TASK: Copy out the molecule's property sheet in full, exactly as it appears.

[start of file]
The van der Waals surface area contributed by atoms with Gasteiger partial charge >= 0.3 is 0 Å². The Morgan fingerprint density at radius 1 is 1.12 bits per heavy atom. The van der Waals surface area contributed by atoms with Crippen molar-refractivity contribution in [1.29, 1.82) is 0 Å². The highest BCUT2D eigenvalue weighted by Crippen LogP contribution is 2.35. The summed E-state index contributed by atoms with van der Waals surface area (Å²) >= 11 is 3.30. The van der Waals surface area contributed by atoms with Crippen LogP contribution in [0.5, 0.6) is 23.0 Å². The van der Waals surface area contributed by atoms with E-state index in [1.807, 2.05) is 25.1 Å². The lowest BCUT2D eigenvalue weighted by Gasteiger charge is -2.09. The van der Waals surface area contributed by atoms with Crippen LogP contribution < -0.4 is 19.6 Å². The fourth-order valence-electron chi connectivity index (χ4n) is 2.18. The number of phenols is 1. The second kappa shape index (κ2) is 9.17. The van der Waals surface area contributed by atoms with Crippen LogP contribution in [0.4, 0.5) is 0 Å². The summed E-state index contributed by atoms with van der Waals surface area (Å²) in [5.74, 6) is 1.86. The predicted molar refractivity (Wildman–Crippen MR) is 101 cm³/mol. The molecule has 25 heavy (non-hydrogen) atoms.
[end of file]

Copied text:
The van der Waals surface area contributed by atoms with Gasteiger partial charge >= 0.3 is 0 Å². The Morgan fingerprint density at radius 1 is 1.12 bits per heavy atom. The van der Waals surface area contributed by atoms with Crippen molar-refractivity contribution in [1.29, 1.82) is 0 Å². The highest BCUT2D eigenvalue weighted by Crippen LogP contribution is 2.35. The summed E-state index contributed by atoms with van der Waals surface area (Å²) >= 11 is 3.30. The van der Waals surface area contributed by atoms with Crippen LogP contribution in [0.5, 0.6) is 23.0 Å². The van der Waals surface area contributed by atoms with E-state index in [1.807, 2.05) is 25.1 Å². The lowest BCUT2D eigenvalue weighted by Gasteiger charge is -2.09. The van der Waals surface area contributed by atoms with Crippen LogP contribution < -0.4 is 19.6 Å². The fourth-order valence-electron chi connectivity index (χ4n) is 2.18. The number of phenols is 1. The second kappa shape index (κ2) is 9.17. The van der Waals surface area contributed by atoms with Crippen LogP contribution in [0.4, 0.5) is 0 Å². The summed E-state index contributed by atoms with van der Waals surface area (Å²) in [5.74, 6) is 1.86. The predicted molar refractivity (Wildman–Crippen MR) is 101 cm³/mol. The molecule has 25 heavy (non-hydrogen) atoms.